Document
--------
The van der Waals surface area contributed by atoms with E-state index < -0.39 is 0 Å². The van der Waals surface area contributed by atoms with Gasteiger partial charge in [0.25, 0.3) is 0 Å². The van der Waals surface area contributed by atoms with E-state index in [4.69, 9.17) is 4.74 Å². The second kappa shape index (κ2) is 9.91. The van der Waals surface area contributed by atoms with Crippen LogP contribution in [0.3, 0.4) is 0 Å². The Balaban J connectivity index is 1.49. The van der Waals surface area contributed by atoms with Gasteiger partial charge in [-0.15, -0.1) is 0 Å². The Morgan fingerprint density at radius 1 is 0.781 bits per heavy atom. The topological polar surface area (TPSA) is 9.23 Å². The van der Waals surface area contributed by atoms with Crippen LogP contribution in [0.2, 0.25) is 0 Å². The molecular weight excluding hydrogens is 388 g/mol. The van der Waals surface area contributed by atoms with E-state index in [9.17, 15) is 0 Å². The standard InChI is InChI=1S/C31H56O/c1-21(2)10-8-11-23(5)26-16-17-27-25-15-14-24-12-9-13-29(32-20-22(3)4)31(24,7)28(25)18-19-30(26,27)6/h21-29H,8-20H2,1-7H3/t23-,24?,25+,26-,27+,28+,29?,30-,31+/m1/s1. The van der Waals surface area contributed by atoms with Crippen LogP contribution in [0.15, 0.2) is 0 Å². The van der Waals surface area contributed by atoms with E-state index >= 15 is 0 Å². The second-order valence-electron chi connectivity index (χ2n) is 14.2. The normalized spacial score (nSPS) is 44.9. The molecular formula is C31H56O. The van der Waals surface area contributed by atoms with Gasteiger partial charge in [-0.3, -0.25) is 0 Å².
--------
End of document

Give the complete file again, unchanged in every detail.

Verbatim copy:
The van der Waals surface area contributed by atoms with E-state index < -0.39 is 0 Å². The van der Waals surface area contributed by atoms with Gasteiger partial charge in [0.25, 0.3) is 0 Å². The van der Waals surface area contributed by atoms with E-state index in [4.69, 9.17) is 4.74 Å². The second kappa shape index (κ2) is 9.91. The van der Waals surface area contributed by atoms with Crippen LogP contribution in [0.3, 0.4) is 0 Å². The Balaban J connectivity index is 1.49. The van der Waals surface area contributed by atoms with Gasteiger partial charge in [-0.15, -0.1) is 0 Å². The Morgan fingerprint density at radius 1 is 0.781 bits per heavy atom. The topological polar surface area (TPSA) is 9.23 Å². The van der Waals surface area contributed by atoms with Crippen LogP contribution in [0.2, 0.25) is 0 Å². The molecular weight excluding hydrogens is 388 g/mol. The van der Waals surface area contributed by atoms with E-state index in [9.17, 15) is 0 Å². The standard InChI is InChI=1S/C31H56O/c1-21(2)10-8-11-23(5)26-16-17-27-25-15-14-24-12-9-13-29(32-20-22(3)4)31(24,7)28(25)18-19-30(26,27)6/h21-29H,8-20H2,1-7H3/t23-,24?,25+,26-,27+,28+,29?,30-,31+/m1/s1. The van der Waals surface area contributed by atoms with Crippen LogP contribution in [0.15, 0.2) is 0 Å². The van der Waals surface area contributed by atoms with E-state index >= 15 is 0 Å². The second-order valence-electron chi connectivity index (χ2n) is 14.2. The normalized spacial score (nSPS) is 44.9. The molecular formula is C31H56O. The van der Waals surface area contributed by atoms with Gasteiger partial charge in [-0.3, -0.25) is 0 Å².